Unfortunately, I probably won't have time to see Medina Azahara or Itálica. Unless I radically change my itinerary - which I guess in theory wouldn't be that hard because I haven't made any reservations yet except for the plane tickets - my chances of seeing Roman ruins in Spain seems low.... It looks like Spain has a lot of Roman era ruins... the town of Mérida, an approximately 119 mile drive mostly north and slightly west of Seville, contains an extensive collection of Roman ruins, the ruins of the Roman colony of Augusta Emerita. I guess in theory I could skip the two or three historic houses I was planning to see in Seville on the first Friday of my trip and drive up to Mérida as a day trip - but I have never rented a car on a trip. I do have a current Michigan drivers license. I understand that a rental car in Europe would have to be reserved in advance because most cars in Europe are manual transmission, which reminds me that I don't understand why manual transmissions should still exist - why would anybody purposefully want to make themself do more work than necessary to drive a car?... I have read about the international drivers license drivers from the USA would have to get from a branch of the American Automobile Association before attempting to rent a car in other countries ... I am vaguely aware that as much as I think I like museums, the most memorable sights on a trip are normally what is seen outside... Isn't 240 miles a lot of distance to drive in one day?...

Posted by
18906 posts

Mike, those houses are lovely. I wouldn't skip them to go to Merida, given the length of the drive and the fact that really Merida isn't otherwise (aside from the Roman ruins and good archaeological museum) a very interesting place. ViaMichelin estimates about 4 hours round trip, but that's just for the pure driving time and assumes no navigational issues, traffic tie-ups, etc. You'd be spending a fair amount of time picking up and dropping off the car as well. You might have to park some distance from the Roman sights and spend time walking to them.

Now that you're in full-scale travel mode and see that it is totally doable, how about a future trip to Extremadura that would include Merida, Caceres, Trujillo. That's a very interesting, historic area that sees very few American tourists. You could extend northware to the walled town of Ciudad Rodrigo and the lovely university town of Salamanca. You could rent a car for a few days and loop into Portugal to see some places like Guarda and Viseu.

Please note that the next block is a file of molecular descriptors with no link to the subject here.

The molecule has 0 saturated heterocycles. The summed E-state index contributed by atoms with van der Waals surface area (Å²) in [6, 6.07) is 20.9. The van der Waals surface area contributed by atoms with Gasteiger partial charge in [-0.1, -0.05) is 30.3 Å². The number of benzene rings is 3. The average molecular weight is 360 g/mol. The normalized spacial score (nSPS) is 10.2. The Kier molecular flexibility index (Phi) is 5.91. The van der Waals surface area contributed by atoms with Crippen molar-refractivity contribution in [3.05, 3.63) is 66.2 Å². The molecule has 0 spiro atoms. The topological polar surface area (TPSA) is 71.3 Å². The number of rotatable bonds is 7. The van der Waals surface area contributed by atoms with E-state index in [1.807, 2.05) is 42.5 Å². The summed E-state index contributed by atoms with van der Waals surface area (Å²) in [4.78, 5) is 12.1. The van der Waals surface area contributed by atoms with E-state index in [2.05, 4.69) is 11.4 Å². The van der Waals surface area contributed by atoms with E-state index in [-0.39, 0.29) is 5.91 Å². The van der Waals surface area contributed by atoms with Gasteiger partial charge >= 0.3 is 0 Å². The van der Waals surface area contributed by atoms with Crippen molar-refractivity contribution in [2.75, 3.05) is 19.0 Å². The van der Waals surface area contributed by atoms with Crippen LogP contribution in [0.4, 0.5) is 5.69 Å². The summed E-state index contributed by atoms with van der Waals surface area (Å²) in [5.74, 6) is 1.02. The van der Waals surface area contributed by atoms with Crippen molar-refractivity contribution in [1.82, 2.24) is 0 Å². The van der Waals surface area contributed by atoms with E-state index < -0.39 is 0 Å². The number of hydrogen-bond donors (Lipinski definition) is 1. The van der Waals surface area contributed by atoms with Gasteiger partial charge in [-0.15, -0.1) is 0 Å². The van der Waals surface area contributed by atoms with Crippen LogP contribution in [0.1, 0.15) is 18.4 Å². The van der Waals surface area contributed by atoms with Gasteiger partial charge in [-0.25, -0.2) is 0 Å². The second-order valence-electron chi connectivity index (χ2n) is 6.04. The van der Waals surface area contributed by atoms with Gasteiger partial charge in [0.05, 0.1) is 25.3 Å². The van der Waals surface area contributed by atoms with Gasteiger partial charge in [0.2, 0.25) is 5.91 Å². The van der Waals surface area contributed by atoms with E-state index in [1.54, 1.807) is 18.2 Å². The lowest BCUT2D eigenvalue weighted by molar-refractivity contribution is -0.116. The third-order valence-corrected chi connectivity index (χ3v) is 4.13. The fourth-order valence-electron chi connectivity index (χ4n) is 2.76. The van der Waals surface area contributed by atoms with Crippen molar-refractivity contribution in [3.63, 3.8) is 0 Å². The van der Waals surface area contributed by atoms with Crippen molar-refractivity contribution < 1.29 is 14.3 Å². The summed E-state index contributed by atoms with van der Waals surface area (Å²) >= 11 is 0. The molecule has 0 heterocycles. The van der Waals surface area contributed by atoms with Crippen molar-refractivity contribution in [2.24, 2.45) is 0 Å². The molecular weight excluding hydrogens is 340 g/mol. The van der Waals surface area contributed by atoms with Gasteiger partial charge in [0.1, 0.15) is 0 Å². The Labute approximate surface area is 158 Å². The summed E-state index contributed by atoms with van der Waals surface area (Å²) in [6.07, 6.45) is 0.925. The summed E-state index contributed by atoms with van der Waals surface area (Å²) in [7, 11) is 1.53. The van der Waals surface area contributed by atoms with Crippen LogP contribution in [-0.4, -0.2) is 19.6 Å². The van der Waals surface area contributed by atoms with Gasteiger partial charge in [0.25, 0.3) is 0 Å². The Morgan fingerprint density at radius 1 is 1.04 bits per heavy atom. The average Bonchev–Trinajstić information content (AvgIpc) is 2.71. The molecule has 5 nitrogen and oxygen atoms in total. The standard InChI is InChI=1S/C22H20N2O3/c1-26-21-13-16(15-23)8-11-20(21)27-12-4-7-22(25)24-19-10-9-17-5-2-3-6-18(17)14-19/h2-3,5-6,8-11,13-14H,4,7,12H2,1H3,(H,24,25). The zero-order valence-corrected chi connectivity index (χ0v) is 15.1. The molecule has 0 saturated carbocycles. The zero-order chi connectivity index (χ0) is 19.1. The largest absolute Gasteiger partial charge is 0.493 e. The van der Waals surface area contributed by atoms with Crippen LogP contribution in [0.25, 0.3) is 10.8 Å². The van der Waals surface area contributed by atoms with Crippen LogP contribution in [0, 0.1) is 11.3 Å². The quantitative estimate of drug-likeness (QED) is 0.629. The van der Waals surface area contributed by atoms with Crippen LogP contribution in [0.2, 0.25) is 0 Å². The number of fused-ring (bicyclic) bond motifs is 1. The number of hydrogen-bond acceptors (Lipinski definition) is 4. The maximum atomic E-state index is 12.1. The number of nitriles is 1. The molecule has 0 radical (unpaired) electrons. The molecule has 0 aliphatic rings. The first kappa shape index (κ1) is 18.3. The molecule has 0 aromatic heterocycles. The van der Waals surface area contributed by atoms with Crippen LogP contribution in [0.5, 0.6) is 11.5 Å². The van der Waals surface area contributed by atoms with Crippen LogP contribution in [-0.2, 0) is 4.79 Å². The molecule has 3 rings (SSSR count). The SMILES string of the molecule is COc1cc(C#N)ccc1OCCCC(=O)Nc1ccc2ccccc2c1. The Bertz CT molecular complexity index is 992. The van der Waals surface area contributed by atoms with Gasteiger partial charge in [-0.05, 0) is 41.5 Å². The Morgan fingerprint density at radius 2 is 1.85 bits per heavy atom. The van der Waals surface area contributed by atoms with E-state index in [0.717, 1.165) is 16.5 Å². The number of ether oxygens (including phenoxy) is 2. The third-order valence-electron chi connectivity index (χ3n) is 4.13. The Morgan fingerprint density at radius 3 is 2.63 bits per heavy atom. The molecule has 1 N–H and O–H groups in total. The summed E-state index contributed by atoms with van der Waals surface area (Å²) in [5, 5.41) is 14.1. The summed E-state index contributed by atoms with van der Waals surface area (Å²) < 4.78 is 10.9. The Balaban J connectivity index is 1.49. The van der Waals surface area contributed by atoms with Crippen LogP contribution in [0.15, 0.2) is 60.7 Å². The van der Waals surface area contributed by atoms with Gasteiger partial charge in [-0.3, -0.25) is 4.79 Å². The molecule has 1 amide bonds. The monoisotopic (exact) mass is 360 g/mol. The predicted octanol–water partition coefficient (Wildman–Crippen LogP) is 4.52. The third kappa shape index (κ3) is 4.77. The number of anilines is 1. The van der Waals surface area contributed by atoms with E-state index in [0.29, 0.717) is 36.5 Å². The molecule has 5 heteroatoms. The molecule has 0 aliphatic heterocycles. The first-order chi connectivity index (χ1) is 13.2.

Posted by
657 posts

Thanks for your input. You are probably right.... If I don't travel to Mérida on this trip, am I more likely to appreciate the two or three historic houses I have listed for for the first Friday of my trip, in Seville, or am I more likely to want to see the Roman remains in Itálica and the Archaeological museum of Seville?

Posted by
657 posts

(For our edification), Google maps estimates that driving from Seville to near the Roman Theater in Mérida (not including finding a place to park) is 119 miles and just under 2 hours.

Posted by
3219 posts

Don’t try to figure out why cars have mostly manual transmissions in Europe; they just do. If you want an automatic, specify it when making your online reservation, or learn to drive a stick. Chances are pretty slim that there would be an automatic on the lot if you just walked up to the counter without having pre-reserved one. Definitely get the international drivers permit. While nobody will probably ever ask to see it, it is required in Spain, and you’ll get a hefty fine if you’re in an accident or get stopped and don’t have it.
Yes 240 miles is a lot for one day. We try to keep driving to 100 miles or less per day. That allows plenty of time to stop and see sights along the way. If you’re referring to driving to Merida to see the theater there as a day trip, the upside is, the road is all interstate. The downside is, you’re wasting half a day of vacation time just going to see essentially a theater for a few hours. As someone stated, save Extremadura for a separate trip.

Posted by
18906 posts

I can't compare the houses to Italica or the archaeological museum since I didn't see either of the latter two. I like mosaics but am otherwise not that interested in classical ruins.

Posted by
582 posts

I wouldn't give up seeing Casa di Pilatos! It is beautiful, and a hidden gem. Seville will be crowded. It was the most crowded place on our trip to Madrid and Andalucia. Casa di Pilatos doesn't have the crowds like the Alcazar and Cathedral, so it was so refreshing to see such a beautiful place without the hordes of tourists.

Posted by
2 posts

Re Madrid:
Wander thru El Retiro, lovely, restful.
Palacio Real is the most beautiful royal palace I've seen in Europe, I like it better than Versailles.